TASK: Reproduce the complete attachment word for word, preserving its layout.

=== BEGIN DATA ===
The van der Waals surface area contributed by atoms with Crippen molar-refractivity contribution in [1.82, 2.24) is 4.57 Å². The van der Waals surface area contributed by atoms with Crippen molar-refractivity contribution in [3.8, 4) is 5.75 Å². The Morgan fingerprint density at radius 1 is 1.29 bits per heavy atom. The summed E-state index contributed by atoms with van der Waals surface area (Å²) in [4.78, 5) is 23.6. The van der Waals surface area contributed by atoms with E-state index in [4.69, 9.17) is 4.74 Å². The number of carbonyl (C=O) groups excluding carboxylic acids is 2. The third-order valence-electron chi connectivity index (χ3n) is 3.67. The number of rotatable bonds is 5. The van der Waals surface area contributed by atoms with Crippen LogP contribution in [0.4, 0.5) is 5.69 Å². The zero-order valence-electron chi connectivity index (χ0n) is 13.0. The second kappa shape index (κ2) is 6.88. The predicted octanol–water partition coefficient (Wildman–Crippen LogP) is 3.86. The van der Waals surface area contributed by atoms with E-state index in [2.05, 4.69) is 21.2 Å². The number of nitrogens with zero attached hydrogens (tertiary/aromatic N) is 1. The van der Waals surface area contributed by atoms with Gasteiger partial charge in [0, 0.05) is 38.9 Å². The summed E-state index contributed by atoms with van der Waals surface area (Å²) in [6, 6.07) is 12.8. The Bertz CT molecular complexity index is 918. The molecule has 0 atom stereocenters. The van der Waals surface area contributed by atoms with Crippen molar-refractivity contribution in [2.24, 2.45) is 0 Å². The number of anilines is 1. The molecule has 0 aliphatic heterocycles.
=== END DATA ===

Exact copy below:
The van der Waals surface area contributed by atoms with Crippen molar-refractivity contribution in [1.82, 2.24) is 4.57 Å². The van der Waals surface area contributed by atoms with Crippen molar-refractivity contribution in [3.8, 4) is 5.75 Å². The Morgan fingerprint density at radius 1 is 1.29 bits per heavy atom. The summed E-state index contributed by atoms with van der Waals surface area (Å²) in [4.78, 5) is 23.6. The van der Waals surface area contributed by atoms with E-state index in [4.69, 9.17) is 4.74 Å². The number of carbonyl (C=O) groups excluding carboxylic acids is 2. The third-order valence-electron chi connectivity index (χ3n) is 3.67. The number of rotatable bonds is 5. The van der Waals surface area contributed by atoms with Crippen LogP contribution in [0.4, 0.5) is 5.69 Å². The zero-order valence-electron chi connectivity index (χ0n) is 13.0. The second kappa shape index (κ2) is 6.88. The predicted octanol–water partition coefficient (Wildman–Crippen LogP) is 3.86. The van der Waals surface area contributed by atoms with E-state index in [2.05, 4.69) is 21.2 Å². The number of nitrogens with zero attached hydrogens (tertiary/aromatic N) is 1. The van der Waals surface area contributed by atoms with Gasteiger partial charge in [0, 0.05) is 38.9 Å². The summed E-state index contributed by atoms with van der Waals surface area (Å²) in [6, 6.07) is 12.8. The Bertz CT molecular complexity index is 918. The molecule has 0 atom stereocenters. The van der Waals surface area contributed by atoms with Crippen molar-refractivity contribution in [2.24, 2.45) is 0 Å². The number of anilines is 1. The molecule has 0 aliphatic heterocycles.